# if the mode of a normal distribution is 0, then what's the value of the mean

so if the PDF attains its maximum at 0 it means that $$f'(0) = 0$$:

$$f'(x) = -\frac{x}{\sigma^2 \sqrt{\pi}}\exp({-\frac{(x - \mu)^2}{2\sigma^2}})$$

$$f'(0) = 0 \iff 0 =0$$

yep, no valuable information whatsoever,

now onto the second derivative criterion : $$f''(0) < 0$$

$$f''(0) = 0 -\frac{1}{\sigma^2 \sqrt{\pi}}\exp({-\frac{\mu^2}{2\sigma^2}}) < 0$$

again, no valuable information whatsoever.

maybe if we try using the fact that $$f(0) \geq f(y), \, \forall y \in \mathbb{R}$$ for $$y = \mu$$

then :

$$\frac{1}{\sigma\sqrt{2 \pi}}\exp(-\frac{\mu^2}{2\sigma^2}) \geq\frac{1}{\sigma\sqrt{2 \pi}}\iff \exp(-\frac{\mu^2}{2\sigma^2}) \geq1 \iff -\frac{\mu^2}{2\sigma^2} \geq 0 \iff \mu^2 \leq 0$$

therefore $$\mu = 0$$ since $$0$$ is the only 'negative' positive number.

I'm pretty confident that my work is correct but I'd like a confirmation, thanks !

• For the first derivative, try a more careful use of the chain rule. Oct 21, 2019 at 22:35

We have

\begin{align*} f(x\mid\mu,\sigma^2) &=\frac{1}{\sqrt{2\pi\sigma^2}}\text{exp}\left(-\frac{(x-\mu)^2}{2\sigma^2}\right)\\\\ \end{align*}

Taking the log we get

$$\text{log}(1)-\text{log}\left(\sqrt{2\pi\sigma^2}\right)-\frac{(x-\mu)^2}{2\sigma^2}$$

Setting the derivative equal to zero we get

\begin{align*} \frac{d}{dx}\text{log }f(x\mid\mu,\sigma^2) &=-\frac{(x-\mu)}{\sigma^2}\\\\ &=0\\\\ &\Rightarrow x=\mu\\\\ \end{align*}

so the mean and mode are the same for a normal distribution. Hence $$\mu=0$$.

For completeness, since

$$\frac{d^2}{dx^2}\text{log }f(x\mid\mu,\sigma^2)=-\frac{1}{\sigma^2}<0$$

for all $$x\in\mathbb{R}$$ then we can conclude that this function is concave with a global maximum at $$x=\mu$$.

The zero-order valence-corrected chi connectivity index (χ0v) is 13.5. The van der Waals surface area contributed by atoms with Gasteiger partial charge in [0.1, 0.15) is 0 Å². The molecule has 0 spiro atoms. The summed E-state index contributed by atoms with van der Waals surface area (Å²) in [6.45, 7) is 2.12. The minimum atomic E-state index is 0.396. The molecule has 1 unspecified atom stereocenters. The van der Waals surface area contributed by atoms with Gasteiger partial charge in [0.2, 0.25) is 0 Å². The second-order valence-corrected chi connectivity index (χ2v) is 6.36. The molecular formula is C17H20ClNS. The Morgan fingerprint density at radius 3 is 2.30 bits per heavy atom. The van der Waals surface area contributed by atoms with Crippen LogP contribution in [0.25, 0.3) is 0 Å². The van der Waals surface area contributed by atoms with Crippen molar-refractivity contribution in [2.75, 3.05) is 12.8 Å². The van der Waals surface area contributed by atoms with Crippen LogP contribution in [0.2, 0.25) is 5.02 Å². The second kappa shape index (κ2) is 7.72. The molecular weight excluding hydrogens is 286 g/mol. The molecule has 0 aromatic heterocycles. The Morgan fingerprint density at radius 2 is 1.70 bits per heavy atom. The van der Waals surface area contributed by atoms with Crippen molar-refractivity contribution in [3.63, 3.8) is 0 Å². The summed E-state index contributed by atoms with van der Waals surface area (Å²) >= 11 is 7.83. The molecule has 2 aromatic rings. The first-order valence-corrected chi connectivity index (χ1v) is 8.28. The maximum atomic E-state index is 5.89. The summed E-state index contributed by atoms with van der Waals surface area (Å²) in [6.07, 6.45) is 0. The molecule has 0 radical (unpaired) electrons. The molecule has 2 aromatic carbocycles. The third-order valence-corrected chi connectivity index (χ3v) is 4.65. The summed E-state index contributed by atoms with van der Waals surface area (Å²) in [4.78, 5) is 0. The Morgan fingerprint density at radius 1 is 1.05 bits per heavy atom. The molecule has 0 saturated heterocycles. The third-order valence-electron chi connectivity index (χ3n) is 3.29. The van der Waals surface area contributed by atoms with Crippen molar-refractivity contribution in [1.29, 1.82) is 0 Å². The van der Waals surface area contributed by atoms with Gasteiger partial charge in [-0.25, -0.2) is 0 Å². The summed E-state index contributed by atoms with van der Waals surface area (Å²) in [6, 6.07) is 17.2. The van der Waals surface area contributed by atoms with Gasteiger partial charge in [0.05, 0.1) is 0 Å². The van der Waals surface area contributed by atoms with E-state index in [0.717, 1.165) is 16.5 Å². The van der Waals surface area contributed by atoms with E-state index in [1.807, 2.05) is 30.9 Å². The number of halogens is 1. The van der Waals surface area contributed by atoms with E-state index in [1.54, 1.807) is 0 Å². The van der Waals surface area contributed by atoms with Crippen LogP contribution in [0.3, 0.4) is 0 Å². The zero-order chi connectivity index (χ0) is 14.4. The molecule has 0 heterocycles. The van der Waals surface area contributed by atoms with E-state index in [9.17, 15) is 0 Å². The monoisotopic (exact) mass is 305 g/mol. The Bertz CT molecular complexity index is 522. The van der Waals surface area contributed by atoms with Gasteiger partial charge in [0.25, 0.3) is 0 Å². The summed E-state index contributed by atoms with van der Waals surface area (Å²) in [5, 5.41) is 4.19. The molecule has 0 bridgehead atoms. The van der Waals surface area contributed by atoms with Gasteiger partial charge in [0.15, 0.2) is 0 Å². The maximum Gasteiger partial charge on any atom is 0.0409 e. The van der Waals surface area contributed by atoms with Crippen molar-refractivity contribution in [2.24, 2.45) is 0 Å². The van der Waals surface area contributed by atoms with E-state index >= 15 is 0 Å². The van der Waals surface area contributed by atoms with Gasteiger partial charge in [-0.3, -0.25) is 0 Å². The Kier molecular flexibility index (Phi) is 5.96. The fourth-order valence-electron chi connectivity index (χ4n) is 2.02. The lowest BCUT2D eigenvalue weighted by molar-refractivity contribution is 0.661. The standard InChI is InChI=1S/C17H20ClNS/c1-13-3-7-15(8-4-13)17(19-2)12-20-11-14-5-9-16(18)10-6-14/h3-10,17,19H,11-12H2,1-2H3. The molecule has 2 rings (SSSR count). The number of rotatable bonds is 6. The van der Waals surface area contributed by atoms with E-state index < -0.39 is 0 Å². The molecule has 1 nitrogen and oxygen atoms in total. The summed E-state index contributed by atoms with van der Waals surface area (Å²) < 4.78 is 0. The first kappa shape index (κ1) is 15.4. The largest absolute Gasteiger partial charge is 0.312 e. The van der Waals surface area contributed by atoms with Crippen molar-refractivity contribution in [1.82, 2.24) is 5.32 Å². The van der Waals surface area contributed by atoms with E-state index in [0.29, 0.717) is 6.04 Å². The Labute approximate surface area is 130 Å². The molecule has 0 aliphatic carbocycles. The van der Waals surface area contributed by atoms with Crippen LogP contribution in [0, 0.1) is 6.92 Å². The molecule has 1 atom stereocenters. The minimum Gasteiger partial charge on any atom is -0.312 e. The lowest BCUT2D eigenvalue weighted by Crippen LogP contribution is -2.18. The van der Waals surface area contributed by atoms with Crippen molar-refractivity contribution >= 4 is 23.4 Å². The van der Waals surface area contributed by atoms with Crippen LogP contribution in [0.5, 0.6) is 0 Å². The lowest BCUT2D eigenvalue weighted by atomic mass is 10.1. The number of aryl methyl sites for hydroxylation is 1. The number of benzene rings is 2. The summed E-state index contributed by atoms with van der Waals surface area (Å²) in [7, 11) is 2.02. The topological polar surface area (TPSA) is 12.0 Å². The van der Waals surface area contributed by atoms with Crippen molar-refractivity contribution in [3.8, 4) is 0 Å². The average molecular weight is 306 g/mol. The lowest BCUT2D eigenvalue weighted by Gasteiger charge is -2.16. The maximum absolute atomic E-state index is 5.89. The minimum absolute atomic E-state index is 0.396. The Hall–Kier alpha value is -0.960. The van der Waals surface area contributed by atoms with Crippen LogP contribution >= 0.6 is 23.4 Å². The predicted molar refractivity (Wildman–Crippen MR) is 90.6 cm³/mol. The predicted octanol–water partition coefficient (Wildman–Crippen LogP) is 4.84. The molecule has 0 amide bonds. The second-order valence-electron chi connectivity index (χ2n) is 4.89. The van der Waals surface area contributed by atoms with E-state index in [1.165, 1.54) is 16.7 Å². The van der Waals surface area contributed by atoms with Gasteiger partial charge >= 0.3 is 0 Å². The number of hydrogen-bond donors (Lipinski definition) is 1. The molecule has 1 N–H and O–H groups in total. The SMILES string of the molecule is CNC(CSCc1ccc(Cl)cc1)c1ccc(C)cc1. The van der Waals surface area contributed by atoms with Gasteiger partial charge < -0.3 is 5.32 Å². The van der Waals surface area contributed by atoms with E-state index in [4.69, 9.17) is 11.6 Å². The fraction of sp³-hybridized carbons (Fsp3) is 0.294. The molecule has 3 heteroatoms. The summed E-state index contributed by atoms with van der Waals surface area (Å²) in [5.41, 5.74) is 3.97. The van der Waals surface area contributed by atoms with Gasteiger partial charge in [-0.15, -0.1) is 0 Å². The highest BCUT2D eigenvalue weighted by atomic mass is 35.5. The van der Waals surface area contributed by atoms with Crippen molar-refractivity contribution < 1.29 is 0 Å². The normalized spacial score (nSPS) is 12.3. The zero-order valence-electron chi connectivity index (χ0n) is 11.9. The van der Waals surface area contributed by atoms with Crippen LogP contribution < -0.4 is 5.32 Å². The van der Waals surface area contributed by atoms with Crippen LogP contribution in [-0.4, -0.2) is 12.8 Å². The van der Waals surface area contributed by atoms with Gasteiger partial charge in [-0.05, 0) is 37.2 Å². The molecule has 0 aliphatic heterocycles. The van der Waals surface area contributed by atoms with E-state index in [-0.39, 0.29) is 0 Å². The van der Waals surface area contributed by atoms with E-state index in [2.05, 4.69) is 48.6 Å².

Assuming $$\sigma>0$$, the derivative of $$f(x)=\frac{1}{\sqrt{2\pi}\sigma} \exp\left(-\frac{(x-\mu)^2}{2\sigma^2}\right)$$ is not quite what you wrote but

$$f'(x)=-(x-\mu)\frac{1}{\sqrt{2\pi}\sigma^3} \exp\left(-\frac{(x-\mu)^2}{2\sigma^2}\right)$$

so $$f'(x)=0$$ when and only when $$x-\mu=0$$, i.e. $$x=\mu$$, as the other terms are all positive.

Since you have a probability density function which is differentiable on the whole of $$\mathbb R$$, this unique zero means that the mode of the distribution must be at $$x=\mu$$. You could check the second derivative if you wish, but that is not necessary

• Do you mean $\mu$ instead of $m$ in the exponent?
– mai
Oct 22, 2019 at 18:27
• @MichaelChen yes - thank you Oct 22, 2019 at 19:57

The mode of any symmetrical, unimodal distribution is always equal to the mean, and also to the median of that distribution. A unimodal distribution is one with only one peak. All normal distributions fall in that category, so their mode and mean are identical.

• Is there anything wrong in my statement? Isn't it obvious, not requiring any proof? Oct 22, 2019 at 20:43
• How do you know that a normal distribution is symmetrical and unimodal without checking? Even then, a Cauchy distribution is symmetrical and unimodal but you cannot say its mode is equal to its mean Oct 22, 2019 at 23:02
• @Henry: For the same reason I know 2 + 3 = 5. If I had to prove why $2 + 3 = 5$, I would be unable to do it. These are things that are just so rudimentary that any proof will be less obvious than the fact itself. You could argue that the mean of a Cauchy distribution does not exist, but that's splitting hair and too advanced for a novice in statistics. It just depends what you mean by "mean", whether you use a Lebesgue measure to compute it, or more advanced stuff, which for the layman is of no use Oct 23, 2019 at 0:53
• Henry's objection is not an esoteric argument about angels dancing on pins, but a serious point with practical consequences; for example, as a consequence the Cauchy and other distributions lacking a finite mean (but some of which arise as models for real data, for example in physics) don't obey the law of large numbers -- their sample means don't converge, not least because they don't have a mean to converge to. They're just as "real" as the normal distribution, and they're symmetric unimodal distributions for which the mean is quite literally not equal to the mode. Oct 23, 2019 at 5:01
• @Henry: I fail to see the argument. The question's title is "if the mode of a normal distribution is 0, then what's the value of the mean". If a question assumed knowledge of the normal distribution, but not of its symmetry (which is pretty much the first thing you learn about the normal, and is also immediately obvious from the density the OP starts off), then that's a very strange question indeed. Without further information from the OP, e.g., that this is self study and only certain things should be assumed known about the normal, Vincent's answer is absolutely the best one. +1. Oct 23, 2019 at 6:11